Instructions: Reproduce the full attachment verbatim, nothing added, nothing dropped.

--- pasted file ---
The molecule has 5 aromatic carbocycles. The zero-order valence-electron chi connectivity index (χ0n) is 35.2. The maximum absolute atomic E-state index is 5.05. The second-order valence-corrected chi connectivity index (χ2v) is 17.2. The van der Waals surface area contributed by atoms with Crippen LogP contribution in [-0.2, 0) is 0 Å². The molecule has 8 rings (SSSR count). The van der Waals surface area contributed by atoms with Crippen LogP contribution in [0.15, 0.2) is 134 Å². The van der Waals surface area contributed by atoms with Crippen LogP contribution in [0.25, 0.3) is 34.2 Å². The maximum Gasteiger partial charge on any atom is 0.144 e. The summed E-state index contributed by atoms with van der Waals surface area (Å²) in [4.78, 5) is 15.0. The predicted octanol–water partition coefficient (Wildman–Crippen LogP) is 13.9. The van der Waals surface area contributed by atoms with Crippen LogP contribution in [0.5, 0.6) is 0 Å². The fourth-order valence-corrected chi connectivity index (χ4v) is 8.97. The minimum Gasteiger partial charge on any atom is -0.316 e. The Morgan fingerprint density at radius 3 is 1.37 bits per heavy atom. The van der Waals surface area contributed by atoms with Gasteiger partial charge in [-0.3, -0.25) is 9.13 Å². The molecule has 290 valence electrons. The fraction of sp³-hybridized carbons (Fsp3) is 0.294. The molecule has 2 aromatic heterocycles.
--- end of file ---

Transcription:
The molecule has 5 aromatic carbocycles. The zero-order valence-electron chi connectivity index (χ0n) is 35.2. The maximum absolute atomic E-state index is 5.05. The second-order valence-corrected chi connectivity index (χ2v) is 17.2. The van der Waals surface area contributed by atoms with Crippen LogP contribution in [-0.2, 0) is 0 Å². The molecule has 8 rings (SSSR count). The van der Waals surface area contributed by atoms with Crippen LogP contribution in [0.15, 0.2) is 134 Å². The van der Waals surface area contributed by atoms with Crippen LogP contribution in [0.25, 0.3) is 34.2 Å². The maximum Gasteiger partial charge on any atom is 0.144 e. The summed E-state index contributed by atoms with van der Waals surface area (Å²) in [4.78, 5) is 15.0. The predicted octanol–water partition coefficient (Wildman–Crippen LogP) is 13.9. The van der Waals surface area contributed by atoms with Crippen LogP contribution in [0.5, 0.6) is 0 Å². The fourth-order valence-corrected chi connectivity index (χ4v) is 8.97. The minimum Gasteiger partial charge on any atom is -0.316 e. The Morgan fingerprint density at radius 3 is 1.37 bits per heavy atom. The van der Waals surface area contributed by atoms with Gasteiger partial charge in [-0.3, -0.25) is 9.13 Å². The molecule has 290 valence electrons. The fraction of sp³-hybridized carbons (Fsp3) is 0.294. The molecule has 2 aromatic heterocycles.